Some fans think the St. Louis Cardinals should rest up for the playoffs once the National League Central Division is clinched. The logic goes that by aligning the rotation and resting some of the stars, the club will have a better chance in the Division Series and beyond.
My focus is elsewhere – on the two other division winners. I admit that instead of the wild cards, I am interested in the benefits of home field advantage and ultimately, a preference to play the Braves rather than the Dodgers.
Ending the regular season with a better record than Atlanta would mean the Cardinals could enjoy field advantage through the Championship Series. Yes, the Cards would play the wild card winner in the DS, but I am ok with that. By the time the post-season begins, the Reds and Bucs will have been beating up on each other for the better part of two weeks.
On the other hand, if the Braves finish with the best record, they would draw the wild card instead and the Cards would face the Dodgers in the DS. I’d rather the Cards avoid that match-up initially and hope St. Louis gets Atlanta in the CS – after they would knock off LA in a hard-fought series including several coast-to-coast flights and time changes.
Here’s my thinking as to why.
The Cardinals got off to their quick start this season because of strong pitching. It is not a coincidence that their recent surge coincided with the rotation improving from their August doldrums.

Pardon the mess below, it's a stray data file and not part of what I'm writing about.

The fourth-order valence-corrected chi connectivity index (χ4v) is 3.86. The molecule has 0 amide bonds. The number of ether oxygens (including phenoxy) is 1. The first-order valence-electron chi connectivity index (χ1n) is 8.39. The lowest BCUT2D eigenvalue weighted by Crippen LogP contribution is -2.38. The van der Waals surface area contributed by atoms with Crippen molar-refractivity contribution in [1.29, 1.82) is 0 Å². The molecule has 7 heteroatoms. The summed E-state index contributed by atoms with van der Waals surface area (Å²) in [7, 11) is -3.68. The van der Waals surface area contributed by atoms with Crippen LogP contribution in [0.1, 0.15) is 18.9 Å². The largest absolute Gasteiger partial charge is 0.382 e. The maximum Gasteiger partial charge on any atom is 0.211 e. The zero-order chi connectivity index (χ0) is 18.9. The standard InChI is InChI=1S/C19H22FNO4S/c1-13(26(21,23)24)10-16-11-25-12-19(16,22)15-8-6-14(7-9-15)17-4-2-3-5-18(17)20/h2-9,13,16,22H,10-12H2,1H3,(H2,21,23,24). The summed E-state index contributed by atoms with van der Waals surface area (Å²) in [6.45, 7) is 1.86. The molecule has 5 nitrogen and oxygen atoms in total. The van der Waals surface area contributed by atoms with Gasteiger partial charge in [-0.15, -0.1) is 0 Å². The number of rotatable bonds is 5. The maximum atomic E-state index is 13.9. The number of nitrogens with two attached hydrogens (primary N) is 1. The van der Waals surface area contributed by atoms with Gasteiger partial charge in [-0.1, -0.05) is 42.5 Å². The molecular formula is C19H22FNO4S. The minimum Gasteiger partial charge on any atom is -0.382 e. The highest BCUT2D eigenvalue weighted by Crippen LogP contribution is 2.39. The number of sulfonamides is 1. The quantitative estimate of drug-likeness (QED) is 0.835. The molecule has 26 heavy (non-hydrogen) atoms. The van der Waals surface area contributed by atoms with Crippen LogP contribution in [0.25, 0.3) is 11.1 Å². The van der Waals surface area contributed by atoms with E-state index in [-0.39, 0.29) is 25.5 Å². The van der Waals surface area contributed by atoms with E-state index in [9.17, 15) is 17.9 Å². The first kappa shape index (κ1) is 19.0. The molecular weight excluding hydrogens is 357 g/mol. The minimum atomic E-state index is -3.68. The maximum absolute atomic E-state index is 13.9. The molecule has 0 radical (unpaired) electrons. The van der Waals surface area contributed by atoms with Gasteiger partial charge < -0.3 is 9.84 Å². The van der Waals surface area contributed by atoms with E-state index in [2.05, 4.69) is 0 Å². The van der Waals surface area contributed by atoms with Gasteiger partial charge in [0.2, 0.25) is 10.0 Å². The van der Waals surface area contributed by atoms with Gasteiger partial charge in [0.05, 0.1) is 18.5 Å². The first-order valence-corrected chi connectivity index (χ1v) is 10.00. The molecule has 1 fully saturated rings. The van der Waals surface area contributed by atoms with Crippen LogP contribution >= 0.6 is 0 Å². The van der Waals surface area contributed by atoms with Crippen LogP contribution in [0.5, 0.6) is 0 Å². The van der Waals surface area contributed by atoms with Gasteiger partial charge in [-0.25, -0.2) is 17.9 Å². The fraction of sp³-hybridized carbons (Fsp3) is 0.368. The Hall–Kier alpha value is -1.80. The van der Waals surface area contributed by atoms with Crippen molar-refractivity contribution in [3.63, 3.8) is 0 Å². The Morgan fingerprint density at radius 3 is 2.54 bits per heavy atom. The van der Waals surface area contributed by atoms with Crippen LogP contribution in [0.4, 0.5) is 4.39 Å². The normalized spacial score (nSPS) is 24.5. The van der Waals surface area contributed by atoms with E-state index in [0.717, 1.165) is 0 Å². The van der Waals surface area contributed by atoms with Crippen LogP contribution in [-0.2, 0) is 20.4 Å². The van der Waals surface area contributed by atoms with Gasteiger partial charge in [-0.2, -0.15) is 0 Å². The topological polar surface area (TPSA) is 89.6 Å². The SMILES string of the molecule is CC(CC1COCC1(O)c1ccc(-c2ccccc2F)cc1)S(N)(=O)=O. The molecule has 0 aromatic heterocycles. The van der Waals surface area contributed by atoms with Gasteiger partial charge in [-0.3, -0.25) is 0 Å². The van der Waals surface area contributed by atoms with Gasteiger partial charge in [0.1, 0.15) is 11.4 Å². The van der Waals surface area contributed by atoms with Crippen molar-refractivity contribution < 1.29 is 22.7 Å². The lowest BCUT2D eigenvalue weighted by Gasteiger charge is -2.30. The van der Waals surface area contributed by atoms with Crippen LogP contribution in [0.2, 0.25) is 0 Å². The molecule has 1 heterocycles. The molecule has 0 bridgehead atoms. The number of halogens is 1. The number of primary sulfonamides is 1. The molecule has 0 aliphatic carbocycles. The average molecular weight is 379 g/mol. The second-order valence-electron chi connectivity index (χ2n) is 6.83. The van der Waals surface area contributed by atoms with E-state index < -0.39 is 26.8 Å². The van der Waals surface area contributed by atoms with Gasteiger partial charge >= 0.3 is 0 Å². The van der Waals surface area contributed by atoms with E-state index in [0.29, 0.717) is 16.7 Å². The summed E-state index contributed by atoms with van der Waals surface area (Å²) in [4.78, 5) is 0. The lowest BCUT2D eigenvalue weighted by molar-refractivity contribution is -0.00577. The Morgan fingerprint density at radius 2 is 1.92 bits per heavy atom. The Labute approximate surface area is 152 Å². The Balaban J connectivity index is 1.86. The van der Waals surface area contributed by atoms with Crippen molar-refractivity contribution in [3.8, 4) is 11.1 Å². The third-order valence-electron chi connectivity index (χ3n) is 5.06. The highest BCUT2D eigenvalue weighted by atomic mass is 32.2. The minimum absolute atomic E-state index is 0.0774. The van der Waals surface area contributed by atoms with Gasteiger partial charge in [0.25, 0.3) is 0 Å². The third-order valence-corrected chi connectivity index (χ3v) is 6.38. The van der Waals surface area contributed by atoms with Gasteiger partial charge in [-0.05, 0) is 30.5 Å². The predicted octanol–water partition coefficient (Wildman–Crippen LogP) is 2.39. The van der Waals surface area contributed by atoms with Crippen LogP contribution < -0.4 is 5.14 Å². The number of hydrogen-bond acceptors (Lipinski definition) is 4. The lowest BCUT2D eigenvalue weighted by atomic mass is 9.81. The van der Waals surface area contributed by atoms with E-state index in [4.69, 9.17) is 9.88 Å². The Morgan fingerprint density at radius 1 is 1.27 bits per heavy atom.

For example, in the series sweep over the Nationals, the Cards allowed just four runs, including a lone home run. They did not beat themselves, issuing just five free passes in the three games.
Here is why I think the Cardinals would be better off to avoid LA and would fare better against Atlanta, despite identical 3-4 head-to-head records against each this season. The Braves lead the league in home runs with 177. That compares to just 121 for the Cardinals and 140 for the league on average.
Further, the Braves are second to only Joey Votto and the Reds in drawing walks with 522. The Cards at 467 are just above the NL average of 460.
So what we see is that the Cards pitchers are currently doing well at preventing what the Braves do well. In their seven games, despite the losing record, Cardinals pitching logged a 2.70 ERA against the Atlanta hitters.
Speaking of the Braves hitters, they are slumping. The Atlanta Journal-Constitution notes they have batted just .204 in their current 9-12 stretch, scoring two runs or fewer 10 times.
On the other side of the ledger, the Cardinals offense was ineffective against both Atlanta and LA. They scored 27 runs in the seven games against the Dodgers and 20 versus the Braves. Their team slash lines were .237/.301/.347/.648 vs. LA and .223/.271/350/.621 against Atlanta pitching.
While the Cards have an identical losing record of 3-4 versus Los Angeles as versus the Braves, their ERA against the Dodgers was considerably higher at 4.21.
To me, the key will continue to be St. Louis’ pitching.
Eventually, the Cards might have to face the Dodgers, anyway, but they would seem better positioned if they can finish with the best record in the league and avoid playing the Dodgers in the DS.
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